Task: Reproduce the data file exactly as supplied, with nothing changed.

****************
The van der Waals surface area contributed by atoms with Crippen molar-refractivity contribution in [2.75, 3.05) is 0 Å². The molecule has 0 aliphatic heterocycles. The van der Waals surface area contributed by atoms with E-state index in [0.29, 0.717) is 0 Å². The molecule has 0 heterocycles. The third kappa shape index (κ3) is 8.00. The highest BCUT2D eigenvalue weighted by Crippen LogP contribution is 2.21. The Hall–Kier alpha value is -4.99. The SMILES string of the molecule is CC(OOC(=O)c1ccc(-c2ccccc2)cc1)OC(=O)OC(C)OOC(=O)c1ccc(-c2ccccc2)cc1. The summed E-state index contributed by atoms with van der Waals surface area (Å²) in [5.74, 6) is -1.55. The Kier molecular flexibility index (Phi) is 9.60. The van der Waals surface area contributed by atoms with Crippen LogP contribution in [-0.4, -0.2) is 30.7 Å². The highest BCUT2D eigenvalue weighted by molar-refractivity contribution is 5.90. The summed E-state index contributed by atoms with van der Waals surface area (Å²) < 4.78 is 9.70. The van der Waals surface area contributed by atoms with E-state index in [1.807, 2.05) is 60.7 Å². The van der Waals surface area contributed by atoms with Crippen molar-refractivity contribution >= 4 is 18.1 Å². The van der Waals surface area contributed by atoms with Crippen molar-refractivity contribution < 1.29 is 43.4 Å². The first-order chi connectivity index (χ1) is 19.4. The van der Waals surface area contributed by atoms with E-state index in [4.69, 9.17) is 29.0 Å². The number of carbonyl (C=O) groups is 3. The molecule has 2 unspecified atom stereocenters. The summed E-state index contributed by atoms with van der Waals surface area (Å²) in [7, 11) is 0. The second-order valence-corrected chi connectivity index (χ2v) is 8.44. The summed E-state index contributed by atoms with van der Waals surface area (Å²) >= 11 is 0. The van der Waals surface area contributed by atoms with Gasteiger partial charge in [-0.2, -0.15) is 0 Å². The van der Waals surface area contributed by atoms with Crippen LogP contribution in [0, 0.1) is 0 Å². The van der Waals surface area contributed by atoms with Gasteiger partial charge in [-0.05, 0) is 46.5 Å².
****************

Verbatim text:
The van der Waals surface area contributed by atoms with Crippen molar-refractivity contribution in [2.75, 3.05) is 0 Å². The molecule has 0 aliphatic heterocycles. The van der Waals surface area contributed by atoms with E-state index in [0.29, 0.717) is 0 Å². The molecule has 0 heterocycles. The third kappa shape index (κ3) is 8.00. The highest BCUT2D eigenvalue weighted by Crippen LogP contribution is 2.21. The Hall–Kier alpha value is -4.99. The SMILES string of the molecule is CC(OOC(=O)c1ccc(-c2ccccc2)cc1)OC(=O)OC(C)OOC(=O)c1ccc(-c2ccccc2)cc1. The summed E-state index contributed by atoms with van der Waals surface area (Å²) in [5.74, 6) is -1.55. The Kier molecular flexibility index (Phi) is 9.60. The van der Waals surface area contributed by atoms with Crippen LogP contribution in [-0.4, -0.2) is 30.7 Å². The highest BCUT2D eigenvalue weighted by molar-refractivity contribution is 5.90. The summed E-state index contributed by atoms with van der Waals surface area (Å²) < 4.78 is 9.70. The van der Waals surface area contributed by atoms with E-state index in [1.807, 2.05) is 60.7 Å². The van der Waals surface area contributed by atoms with Crippen molar-refractivity contribution >= 4 is 18.1 Å². The van der Waals surface area contributed by atoms with Crippen molar-refractivity contribution < 1.29 is 43.4 Å². The first-order chi connectivity index (χ1) is 19.4. The van der Waals surface area contributed by atoms with E-state index in [4.69, 9.17) is 29.0 Å². The number of carbonyl (C=O) groups is 3. The molecule has 2 unspecified atom stereocenters. The summed E-state index contributed by atoms with van der Waals surface area (Å²) in [7, 11) is 0. The second-order valence-corrected chi connectivity index (χ2v) is 8.44. The summed E-state index contributed by atoms with van der Waals surface area (Å²) >= 11 is 0. The van der Waals surface area contributed by atoms with Gasteiger partial charge in [-0.2, -0.15) is 0 Å². The van der Waals surface area contributed by atoms with Crippen LogP contribution in [0, 0.1) is 0 Å². The van der Waals surface area contributed by atoms with Gasteiger partial charge in [-0.05, 0) is 46.5 Å².